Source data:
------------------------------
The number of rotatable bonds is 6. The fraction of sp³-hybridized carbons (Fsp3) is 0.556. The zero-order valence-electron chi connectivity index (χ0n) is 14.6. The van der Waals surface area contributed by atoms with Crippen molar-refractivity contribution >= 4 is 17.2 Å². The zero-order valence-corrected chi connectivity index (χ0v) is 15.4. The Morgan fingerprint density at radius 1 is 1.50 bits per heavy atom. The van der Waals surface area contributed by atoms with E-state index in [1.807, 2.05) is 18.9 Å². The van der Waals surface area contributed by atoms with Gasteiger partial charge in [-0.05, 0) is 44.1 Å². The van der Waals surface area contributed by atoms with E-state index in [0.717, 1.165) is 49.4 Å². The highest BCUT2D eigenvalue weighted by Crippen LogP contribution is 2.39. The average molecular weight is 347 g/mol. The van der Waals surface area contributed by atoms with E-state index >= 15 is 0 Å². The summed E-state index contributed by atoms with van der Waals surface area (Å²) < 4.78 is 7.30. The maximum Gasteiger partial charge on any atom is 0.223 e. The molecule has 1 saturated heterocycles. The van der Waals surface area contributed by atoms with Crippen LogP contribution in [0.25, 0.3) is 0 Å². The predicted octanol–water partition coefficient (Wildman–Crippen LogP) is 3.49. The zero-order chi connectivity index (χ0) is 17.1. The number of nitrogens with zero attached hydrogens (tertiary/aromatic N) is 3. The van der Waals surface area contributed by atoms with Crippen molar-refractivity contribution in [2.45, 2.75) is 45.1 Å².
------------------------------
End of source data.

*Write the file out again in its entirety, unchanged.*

The number of rotatable bonds is 6. The fraction of sp³-hybridized carbons (Fsp3) is 0.556. The zero-order valence-electron chi connectivity index (χ0n) is 14.6. The van der Waals surface area contributed by atoms with Crippen molar-refractivity contribution >= 4 is 17.2 Å². The zero-order valence-corrected chi connectivity index (χ0v) is 15.4. The Morgan fingerprint density at radius 1 is 1.50 bits per heavy atom. The van der Waals surface area contributed by atoms with E-state index in [1.807, 2.05) is 18.9 Å². The van der Waals surface area contributed by atoms with Gasteiger partial charge in [-0.05, 0) is 44.1 Å². The van der Waals surface area contributed by atoms with E-state index in [0.717, 1.165) is 49.4 Å². The highest BCUT2D eigenvalue weighted by Crippen LogP contribution is 2.39. The average molecular weight is 347 g/mol. The van der Waals surface area contributed by atoms with E-state index >= 15 is 0 Å². The summed E-state index contributed by atoms with van der Waals surface area (Å²) < 4.78 is 7.30. The maximum Gasteiger partial charge on any atom is 0.223 e. The molecule has 1 saturated heterocycles. The van der Waals surface area contributed by atoms with Crippen LogP contribution in [0.25, 0.3) is 0 Å². The predicted octanol–water partition coefficient (Wildman–Crippen LogP) is 3.49. The zero-order chi connectivity index (χ0) is 17.1. The number of nitrogens with zero attached hydrogens (tertiary/aromatic N) is 3. The van der Waals surface area contributed by atoms with Crippen molar-refractivity contribution in [2.45, 2.75) is 45.1 Å².